Migration often serves as an arena for conflicting values. In this context, religious groups, civil society organisations and local authorities often show a more liberal attitude than the state. The political scientist Julia Mourão Permoser applies a new analytical approach to this as yet unexplored aspect.

COVID-19: The current semester

For the University of Innsbruck, the health of all university employees remains a top priority! The Rector's team is concerned to protect staff and students at the University from possible Corona infections as best as possible. In this article we inform you about the measures taken in connection with the Covid 19 pandemic. Please inform yourself regularly and adhere to the safety measures and hygiene guidelines. 

IMC 2022: 800 moun­tain researchers met in Inns­bruck

From 11 to 15 September, the University of Innsbruck hosted the second International Mountain Conference, the world's largest conference exclusively on mountain issues. Over the course of four days, numerous experts from a wide range of disciplines engaged in an interdisciplinary exchange on various aspects of mountain research. The organizers Wolfgang Gurgiser and Stefan Mayr from the University of Innsbruck’s Research Area "Mountain regions" sum up the conference positively and are considering a next edition of the IMC in 2025.

Read­ing old hand­writ­ing with Tran­skribus

Using artificial intelligence, computers can decipher handwritten texts and make them readable for everyone. The Transkribus platform, co-developed at the University of Innsbruck, Austria, makes this technology available to scholars and the general public. An ever-growing group of people are using Transkribus to research their family history. On 29 and 30 September 2022, users from all over the world are going to meet in Innsbruck.

Stud­ies show­case long-term effects of drought

With the effects of climate change underway, drought is becoming an increasing problem in many parts of the world. Michael Bahn, researcher from the Department of Ecology at the University of Innsbruck, was involved in several studies on the impact of drought on ecosystems. These give insight into the complex processes and highlight the importance of biodiversity in enabling natural systems to resist drought.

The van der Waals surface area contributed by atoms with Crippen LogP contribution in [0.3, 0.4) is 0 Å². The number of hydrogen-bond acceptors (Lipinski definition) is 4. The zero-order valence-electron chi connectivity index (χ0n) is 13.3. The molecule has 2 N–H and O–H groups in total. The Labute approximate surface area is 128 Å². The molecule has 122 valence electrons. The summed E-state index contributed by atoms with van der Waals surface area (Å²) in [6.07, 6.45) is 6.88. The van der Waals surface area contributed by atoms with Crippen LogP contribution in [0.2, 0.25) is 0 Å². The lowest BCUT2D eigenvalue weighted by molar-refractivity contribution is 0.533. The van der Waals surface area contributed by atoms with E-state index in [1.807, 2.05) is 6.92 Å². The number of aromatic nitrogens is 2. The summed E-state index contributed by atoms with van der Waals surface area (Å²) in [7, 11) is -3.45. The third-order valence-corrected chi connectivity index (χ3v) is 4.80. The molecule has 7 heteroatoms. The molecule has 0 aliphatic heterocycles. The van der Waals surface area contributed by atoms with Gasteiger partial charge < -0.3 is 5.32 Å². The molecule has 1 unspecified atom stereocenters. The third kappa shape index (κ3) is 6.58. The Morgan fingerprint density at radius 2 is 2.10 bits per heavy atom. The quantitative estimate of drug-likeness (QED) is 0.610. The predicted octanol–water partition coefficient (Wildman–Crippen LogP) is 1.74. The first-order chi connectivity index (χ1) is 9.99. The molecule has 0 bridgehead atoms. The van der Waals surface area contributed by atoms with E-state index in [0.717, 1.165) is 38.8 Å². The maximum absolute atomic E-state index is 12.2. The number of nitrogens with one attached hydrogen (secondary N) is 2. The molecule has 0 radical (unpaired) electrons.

The role of reli­gion in the Rus­sian “cul­ture war”

In recent years, the Russian Orthodox Church has tried to become an international influencer propagating conservative moral values. This is the research finding of Kristina Stoeckl, a sociologist of religion. Following Russia's attack on Ukraine, many religiously inspired right-wing groups distanced themselves from Moscow at least for the time being. It remains to be seen whether this rejection will be long term.

Hannes Pich­ler wins New Hori­zons in Physics Prize

Quantum physicist Hannes Pichler receives a highly endowed research prize. He will be awarded a New Horizons Prize in Physics at the Breakthrough Prize Awards Ceremony. The $100,000 award is given to early-career scientists who have already made a significant impact on their field.

Astro­physics: Star-child­hood shapes stel­lar evo­lu­tion

In classical models of stellar evolution, so far little importance has been attached to the early evolution of stars. Thomas Steindl from the Department of Astro- and Particle Physics at the University of Innsbruck now shows for the first time that the biography of stars is indeed shaped by their early stage. The study was published in Nature Communications.